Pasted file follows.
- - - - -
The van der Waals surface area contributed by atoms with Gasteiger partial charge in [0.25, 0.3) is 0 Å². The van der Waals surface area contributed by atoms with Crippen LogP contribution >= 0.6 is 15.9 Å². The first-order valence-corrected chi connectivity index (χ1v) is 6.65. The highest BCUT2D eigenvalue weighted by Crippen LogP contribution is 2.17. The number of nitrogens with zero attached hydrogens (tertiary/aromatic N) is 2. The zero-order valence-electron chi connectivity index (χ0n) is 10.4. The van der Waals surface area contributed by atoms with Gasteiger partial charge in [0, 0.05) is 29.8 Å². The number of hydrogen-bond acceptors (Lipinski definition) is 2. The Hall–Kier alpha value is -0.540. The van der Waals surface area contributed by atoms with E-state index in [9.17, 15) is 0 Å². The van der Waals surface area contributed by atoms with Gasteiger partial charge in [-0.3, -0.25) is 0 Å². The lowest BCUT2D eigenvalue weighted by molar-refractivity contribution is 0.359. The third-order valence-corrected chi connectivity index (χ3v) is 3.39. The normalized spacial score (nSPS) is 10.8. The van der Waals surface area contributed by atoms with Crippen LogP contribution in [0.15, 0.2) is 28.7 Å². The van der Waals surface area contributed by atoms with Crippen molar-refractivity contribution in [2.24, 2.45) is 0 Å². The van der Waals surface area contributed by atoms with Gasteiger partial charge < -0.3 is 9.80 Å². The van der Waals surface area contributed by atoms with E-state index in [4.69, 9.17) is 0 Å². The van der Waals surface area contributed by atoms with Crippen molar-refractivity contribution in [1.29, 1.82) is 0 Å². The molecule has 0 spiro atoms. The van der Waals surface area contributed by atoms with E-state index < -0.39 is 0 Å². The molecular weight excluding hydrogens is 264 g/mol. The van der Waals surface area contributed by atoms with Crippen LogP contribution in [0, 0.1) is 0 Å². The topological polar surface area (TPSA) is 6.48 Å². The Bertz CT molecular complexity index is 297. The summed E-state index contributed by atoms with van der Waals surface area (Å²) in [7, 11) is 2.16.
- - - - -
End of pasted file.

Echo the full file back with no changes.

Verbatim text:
The van der Waals surface area contributed by atoms with Gasteiger partial charge in [0.25, 0.3) is 0 Å². The van der Waals surface area contributed by atoms with Crippen LogP contribution >= 0.6 is 15.9 Å². The first-order valence-corrected chi connectivity index (χ1v) is 6.65. The highest BCUT2D eigenvalue weighted by Crippen LogP contribution is 2.17. The number of nitrogens with zero attached hydrogens (tertiary/aromatic N) is 2. The zero-order valence-electron chi connectivity index (χ0n) is 10.4. The van der Waals surface area contributed by atoms with Gasteiger partial charge in [0, 0.05) is 29.8 Å². The number of hydrogen-bond acceptors (Lipinski definition) is 2. The Hall–Kier alpha value is -0.540. The van der Waals surface area contributed by atoms with E-state index in [9.17, 15) is 0 Å². The van der Waals surface area contributed by atoms with Gasteiger partial charge in [-0.3, -0.25) is 0 Å². The lowest BCUT2D eigenvalue weighted by molar-refractivity contribution is 0.359. The third-order valence-corrected chi connectivity index (χ3v) is 3.39. The normalized spacial score (nSPS) is 10.8. The van der Waals surface area contributed by atoms with Crippen LogP contribution in [0.15, 0.2) is 28.7 Å². The van der Waals surface area contributed by atoms with Crippen molar-refractivity contribution in [2.24, 2.45) is 0 Å². The van der Waals surface area contributed by atoms with Gasteiger partial charge < -0.3 is 9.80 Å². The van der Waals surface area contributed by atoms with E-state index in [4.69, 9.17) is 0 Å². The van der Waals surface area contributed by atoms with Crippen molar-refractivity contribution in [1.29, 1.82) is 0 Å². The molecule has 0 spiro atoms. The van der Waals surface area contributed by atoms with E-state index < -0.39 is 0 Å². The molecular weight excluding hydrogens is 264 g/mol. The van der Waals surface area contributed by atoms with Crippen LogP contribution in [0, 0.1) is 0 Å². The topological polar surface area (TPSA) is 6.48 Å². The Bertz CT molecular complexity index is 297. The summed E-state index contributed by atoms with van der Waals surface area (Å²) in [7, 11) is 2.16.